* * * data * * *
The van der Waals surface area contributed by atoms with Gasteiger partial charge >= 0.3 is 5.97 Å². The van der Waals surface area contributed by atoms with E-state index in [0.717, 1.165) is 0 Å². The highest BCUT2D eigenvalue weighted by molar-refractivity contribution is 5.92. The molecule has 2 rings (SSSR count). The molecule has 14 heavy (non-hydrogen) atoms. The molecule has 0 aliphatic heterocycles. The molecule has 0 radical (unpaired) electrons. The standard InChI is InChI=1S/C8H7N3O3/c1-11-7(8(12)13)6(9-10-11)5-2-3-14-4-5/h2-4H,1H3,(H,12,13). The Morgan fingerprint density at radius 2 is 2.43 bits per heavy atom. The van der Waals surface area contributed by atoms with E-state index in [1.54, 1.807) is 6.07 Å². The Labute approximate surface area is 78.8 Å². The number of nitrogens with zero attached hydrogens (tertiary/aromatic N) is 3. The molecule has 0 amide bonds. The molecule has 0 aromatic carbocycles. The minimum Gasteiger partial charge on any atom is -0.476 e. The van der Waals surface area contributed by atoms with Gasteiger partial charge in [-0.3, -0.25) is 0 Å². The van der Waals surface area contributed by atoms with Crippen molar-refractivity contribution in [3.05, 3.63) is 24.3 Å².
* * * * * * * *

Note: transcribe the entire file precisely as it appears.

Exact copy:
The van der Waals surface area contributed by atoms with Gasteiger partial charge >= 0.3 is 5.97 Å². The van der Waals surface area contributed by atoms with E-state index in [0.717, 1.165) is 0 Å². The highest BCUT2D eigenvalue weighted by molar-refractivity contribution is 5.92. The molecule has 2 rings (SSSR count). The molecule has 14 heavy (non-hydrogen) atoms. The molecule has 0 aliphatic heterocycles. The molecule has 0 radical (unpaired) electrons. The standard InChI is InChI=1S/C8H7N3O3/c1-11-7(8(12)13)6(9-10-11)5-2-3-14-4-5/h2-4H,1H3,(H,12,13). The Morgan fingerprint density at radius 2 is 2.43 bits per heavy atom. The van der Waals surface area contributed by atoms with E-state index in [1.54, 1.807) is 6.07 Å². The Labute approximate surface area is 78.8 Å². The number of nitrogens with zero attached hydrogens (tertiary/aromatic N) is 3. The molecule has 0 amide bonds. The molecule has 0 aromatic carbocycles. The minimum Gasteiger partial charge on any atom is -0.476 e. The van der Waals surface area contributed by atoms with Gasteiger partial charge in [-0.3, -0.25) is 0 Å². The van der Waals surface area contributed by atoms with Crippen molar-refractivity contribution in [3.05, 3.63) is 24.3 Å².